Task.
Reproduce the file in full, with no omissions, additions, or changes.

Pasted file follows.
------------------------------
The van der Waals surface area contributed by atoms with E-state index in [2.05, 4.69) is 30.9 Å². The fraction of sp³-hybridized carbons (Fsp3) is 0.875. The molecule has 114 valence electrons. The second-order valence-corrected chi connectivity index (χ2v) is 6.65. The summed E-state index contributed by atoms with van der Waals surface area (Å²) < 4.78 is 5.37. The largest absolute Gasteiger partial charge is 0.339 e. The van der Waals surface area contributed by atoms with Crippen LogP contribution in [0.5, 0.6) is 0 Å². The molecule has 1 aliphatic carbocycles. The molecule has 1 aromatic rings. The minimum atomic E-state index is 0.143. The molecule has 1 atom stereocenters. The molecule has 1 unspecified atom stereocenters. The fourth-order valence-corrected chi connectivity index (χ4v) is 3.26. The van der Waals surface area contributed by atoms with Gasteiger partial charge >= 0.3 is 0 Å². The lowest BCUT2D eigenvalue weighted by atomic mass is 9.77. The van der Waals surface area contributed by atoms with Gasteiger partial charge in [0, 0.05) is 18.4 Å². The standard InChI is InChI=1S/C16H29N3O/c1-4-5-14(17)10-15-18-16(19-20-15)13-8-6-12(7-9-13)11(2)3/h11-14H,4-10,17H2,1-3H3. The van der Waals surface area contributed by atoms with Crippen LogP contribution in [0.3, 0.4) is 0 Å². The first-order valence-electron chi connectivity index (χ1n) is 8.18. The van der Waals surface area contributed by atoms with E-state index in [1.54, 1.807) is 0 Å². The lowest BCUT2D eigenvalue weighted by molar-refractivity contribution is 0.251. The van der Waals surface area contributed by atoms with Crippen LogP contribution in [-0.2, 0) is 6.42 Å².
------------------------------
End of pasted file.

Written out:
The van der Waals surface area contributed by atoms with E-state index in [2.05, 4.69) is 30.9 Å². The fraction of sp³-hybridized carbons (Fsp3) is 0.875. The molecule has 114 valence electrons. The second-order valence-corrected chi connectivity index (χ2v) is 6.65. The summed E-state index contributed by atoms with van der Waals surface area (Å²) < 4.78 is 5.37. The largest absolute Gasteiger partial charge is 0.339 e. The van der Waals surface area contributed by atoms with Crippen LogP contribution in [0.5, 0.6) is 0 Å². The molecule has 1 aliphatic carbocycles. The molecule has 1 aromatic rings. The minimum atomic E-state index is 0.143. The molecule has 1 atom stereocenters. The molecule has 1 unspecified atom stereocenters. The fourth-order valence-corrected chi connectivity index (χ4v) is 3.26. The van der Waals surface area contributed by atoms with Gasteiger partial charge >= 0.3 is 0 Å². The lowest BCUT2D eigenvalue weighted by atomic mass is 9.77. The van der Waals surface area contributed by atoms with Gasteiger partial charge in [0, 0.05) is 18.4 Å². The standard InChI is InChI=1S/C16H29N3O/c1-4-5-14(17)10-15-18-16(19-20-15)13-8-6-12(7-9-13)11(2)3/h11-14H,4-10,17H2,1-3H3. The van der Waals surface area contributed by atoms with Crippen LogP contribution in [0.3, 0.4) is 0 Å². The first-order valence-electron chi connectivity index (χ1n) is 8.18. The van der Waals surface area contributed by atoms with E-state index in [1.54, 1.807) is 0 Å². The lowest BCUT2D eigenvalue weighted by molar-refractivity contribution is 0.251. The van der Waals surface area contributed by atoms with Crippen LogP contribution in [-0.2, 0) is 6.42 Å².